Flu Shot
Andy Kropa / Redux File  /  Redux Pictures
A flu shot is administered at a drug store in Astoria, N.Y. The government is considering plans to strengthen flu vaccines in order to improve the elderly’s protection against regular winter influenza.
updated 4/17/2006 6:06:04 PM ET 2006-04-17T22:06:04

Put aside hypothetical worries about bird flu: Regular flu already kills elderly Americans in droves every winter because the vaccine simply doesn’t work as well inside aging bodies as young ones.

The National Institutes of Health wants to strengthen flu shots destined for the elderly, part of a push to get the nation to start treating influenza’s yearly attack as seriously as the threat of some super-flu striking in the future.

The message: Why wait for a pandemic to benefit from better flu vaccines and treatments?

"My great frustration (is) in trying to shake the cage and say, 'We have not, by any means, optimized how we approach seasonal flu,'" Dr. Anthony Fauci, the NIH’s infectious disease chief, told The Associated Press.

Improving protection
Topping his do-better list: testing whether higher vaccine doses or adding immune-boosting compounds to the shots — some of the same compounds already being studied to fight bird flu — would improve the elderly’s protection against regular winter influenza.

Building a vaccineIn Europe, U.S. flu-shot supplier Chiron Corp. already sells a revved-up version just for people over age 65. Studies mostly from Italy suggest that adding a chemical called MF59 to Chiron’s regular flu shot spurs a modestly better immune response in older people, especially the frail.

Chiron wouldn’t say if it plans to eventually bring that shot, called Fluad, to the United States; it sells about 20 million doses abroad. Instead, Chiron’s U.S. focus has been on testing whether MF59 could improve experimental vaccines against bird flu.

But Fluad is among the approaches catching Fauci’s interest as he plans new research into improved elder vaccines.

Also, at least one well-known vaccine research center, at St. Louis University School of Medicine, is planning a study of higher flu vaccine doses for the elderly this fall.

Changes in immune function
And NIH recently began recruiting 150 U.S. volunteers to study just which parts of the immune system change as we age to make flu a more serious threat, basic biological underpinnings that remain a mystery despite influenza’s unrelenting yearly toll.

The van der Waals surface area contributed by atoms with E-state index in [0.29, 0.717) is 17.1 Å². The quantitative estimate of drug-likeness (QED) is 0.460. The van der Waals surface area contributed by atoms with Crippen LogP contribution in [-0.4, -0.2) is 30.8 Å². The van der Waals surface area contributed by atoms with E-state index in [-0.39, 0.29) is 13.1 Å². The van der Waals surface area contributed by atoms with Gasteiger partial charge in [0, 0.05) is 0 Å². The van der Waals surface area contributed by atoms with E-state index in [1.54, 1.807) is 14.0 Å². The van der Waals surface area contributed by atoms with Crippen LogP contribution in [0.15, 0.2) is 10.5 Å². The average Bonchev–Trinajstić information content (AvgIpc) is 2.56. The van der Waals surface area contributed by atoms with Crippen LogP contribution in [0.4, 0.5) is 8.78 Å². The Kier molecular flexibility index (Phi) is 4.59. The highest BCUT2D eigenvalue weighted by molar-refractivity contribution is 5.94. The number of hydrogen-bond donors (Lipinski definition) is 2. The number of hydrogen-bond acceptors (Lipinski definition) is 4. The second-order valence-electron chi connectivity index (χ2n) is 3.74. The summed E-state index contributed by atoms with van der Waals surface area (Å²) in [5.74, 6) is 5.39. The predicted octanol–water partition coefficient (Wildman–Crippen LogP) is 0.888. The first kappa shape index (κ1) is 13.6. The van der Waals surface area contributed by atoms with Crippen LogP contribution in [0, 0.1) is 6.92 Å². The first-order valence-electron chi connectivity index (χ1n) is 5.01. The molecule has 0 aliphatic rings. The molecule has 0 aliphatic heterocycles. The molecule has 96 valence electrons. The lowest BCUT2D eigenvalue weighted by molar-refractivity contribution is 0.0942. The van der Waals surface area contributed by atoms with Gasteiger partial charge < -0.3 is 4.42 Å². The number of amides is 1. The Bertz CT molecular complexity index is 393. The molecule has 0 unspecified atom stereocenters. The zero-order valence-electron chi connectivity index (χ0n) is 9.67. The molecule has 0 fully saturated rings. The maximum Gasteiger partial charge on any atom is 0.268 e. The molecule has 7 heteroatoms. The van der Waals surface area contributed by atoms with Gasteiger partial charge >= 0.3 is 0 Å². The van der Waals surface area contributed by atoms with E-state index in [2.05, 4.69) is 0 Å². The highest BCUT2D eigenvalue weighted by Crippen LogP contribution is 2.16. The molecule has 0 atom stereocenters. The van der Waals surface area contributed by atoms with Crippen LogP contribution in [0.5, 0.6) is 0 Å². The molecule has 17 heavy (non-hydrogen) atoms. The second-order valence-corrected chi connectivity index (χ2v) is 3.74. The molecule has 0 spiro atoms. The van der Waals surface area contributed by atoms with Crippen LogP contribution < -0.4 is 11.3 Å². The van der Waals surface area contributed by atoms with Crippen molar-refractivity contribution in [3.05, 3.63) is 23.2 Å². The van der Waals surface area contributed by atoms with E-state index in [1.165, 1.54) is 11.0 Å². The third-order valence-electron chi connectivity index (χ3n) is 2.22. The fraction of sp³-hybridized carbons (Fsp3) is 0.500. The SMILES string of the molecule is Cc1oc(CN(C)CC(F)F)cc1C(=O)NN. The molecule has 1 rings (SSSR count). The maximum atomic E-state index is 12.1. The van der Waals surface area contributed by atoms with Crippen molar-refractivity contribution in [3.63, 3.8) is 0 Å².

Here’s the sad irony: Influenza kills 36,000 Americans in an average winter, many more during harsh flu seasons — and people over age 65 make up 90 percent of those deaths. Yet flu vaccine is less effective in the people who need it most, protecting roughly 60 percent of elderly recipients compared with 75 percent to 90 percent of young healthy people.

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Just as the body’s physical abilities typically slow with age, the immune system can become sluggish. It’s not impossible to rev it back up. Some earlier research suggests that giving four to six times the normal dose of a flu vaccine component could double the elderly’s immune response, says Dr. John Treanor, a University of Rochester vaccine specialist.

The question is whether pumped-up vaccines for the elderly would provide enough extra protection to be worth it. Some previous attempts have found only slight improvements, and souped-up vaccines cost more to make.

“Until recently there was a lot of reluctance to do anything that would make the vaccine more expensive,” Treanor says, speculating that cost might be a key reason that Chiron debuted its Fluad shot in Europe.

A stronger vaccine might also come with more side effects, cautions Dr. Donald J. Kennedy of St. Louis University.

Still, there are low-risk strategies to test. Aside from the simple higher-dose study his university colleagues are planning, Kennedy wonders if giving seniors a flu shot plus a second vaccine — the FluMist nasal spray made of live but weakened flu virus — might activate different immune pathways to improve protection.

Ultimately, what may protect the elderly the most is when flu’s main spreaders — healthy young people, especially schoolchildren — start getting vaccinated in high-enough numbers to stem the virus’ tide.

For the first time this fall, all children from age six months to 5 years will be recommended for a flu shot. Until now, the government pushed childhood flu vaccine just for chronically ill youngsters and healthy tots up to age 2.

Expect even more children to be on the vaccine list as early as 2007; already under discussion is the 5- to 9-year-old crowd.

And with a record 120 million vaccine doses expected this year — far more than the most ever given, 83 million doses — the government is preparing to encourage inoculations for healthy 20-, 30- and 40-somethings this fall, too.

© 2013 The Associated Press. All rights reserved. This material may not be published, broadcast, rewritten or redistributed.


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